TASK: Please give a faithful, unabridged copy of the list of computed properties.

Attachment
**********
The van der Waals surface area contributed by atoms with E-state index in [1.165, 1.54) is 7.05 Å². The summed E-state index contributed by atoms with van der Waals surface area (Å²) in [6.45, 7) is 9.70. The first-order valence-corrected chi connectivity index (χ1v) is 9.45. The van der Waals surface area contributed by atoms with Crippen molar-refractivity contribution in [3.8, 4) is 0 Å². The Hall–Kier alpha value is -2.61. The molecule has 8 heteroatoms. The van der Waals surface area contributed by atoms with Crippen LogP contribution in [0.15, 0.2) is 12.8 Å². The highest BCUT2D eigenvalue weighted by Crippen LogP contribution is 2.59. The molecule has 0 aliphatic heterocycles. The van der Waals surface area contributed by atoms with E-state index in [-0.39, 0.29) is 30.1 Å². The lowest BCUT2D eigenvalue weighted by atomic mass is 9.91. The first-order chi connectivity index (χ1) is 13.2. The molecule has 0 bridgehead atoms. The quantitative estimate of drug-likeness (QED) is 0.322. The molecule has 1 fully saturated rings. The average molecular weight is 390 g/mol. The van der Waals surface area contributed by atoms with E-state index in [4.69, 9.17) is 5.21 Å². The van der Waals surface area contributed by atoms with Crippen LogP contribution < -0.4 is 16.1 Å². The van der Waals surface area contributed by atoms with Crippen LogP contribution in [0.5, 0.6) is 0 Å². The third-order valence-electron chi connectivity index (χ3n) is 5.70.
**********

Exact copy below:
The van der Waals surface area contributed by atoms with E-state index in [1.165, 1.54) is 7.05 Å². The summed E-state index contributed by atoms with van der Waals surface area (Å²) in [6.45, 7) is 9.70. The first-order valence-corrected chi connectivity index (χ1v) is 9.45. The van der Waals surface area contributed by atoms with Crippen molar-refractivity contribution in [3.8, 4) is 0 Å². The Hall–Kier alpha value is -2.61. The molecule has 8 heteroatoms. The van der Waals surface area contributed by atoms with Crippen LogP contribution in [0.15, 0.2) is 12.8 Å². The highest BCUT2D eigenvalue weighted by Crippen LogP contribution is 2.59. The molecule has 0 aliphatic heterocycles. The van der Waals surface area contributed by atoms with E-state index in [-0.39, 0.29) is 30.1 Å². The lowest BCUT2D eigenvalue weighted by atomic mass is 9.91. The first-order chi connectivity index (χ1) is 13.2. The molecule has 0 bridgehead atoms. The quantitative estimate of drug-likeness (QED) is 0.322. The molecule has 1 fully saturated rings. The average molecular weight is 390 g/mol. The van der Waals surface area contributed by atoms with E-state index in [4.69, 9.17) is 5.21 Å². The van der Waals surface area contributed by atoms with Crippen LogP contribution < -0.4 is 16.1 Å². The van der Waals surface area contributed by atoms with Crippen LogP contribution in [0.5, 0.6) is 0 Å². The third-order valence-electron chi connectivity index (χ3n) is 5.70.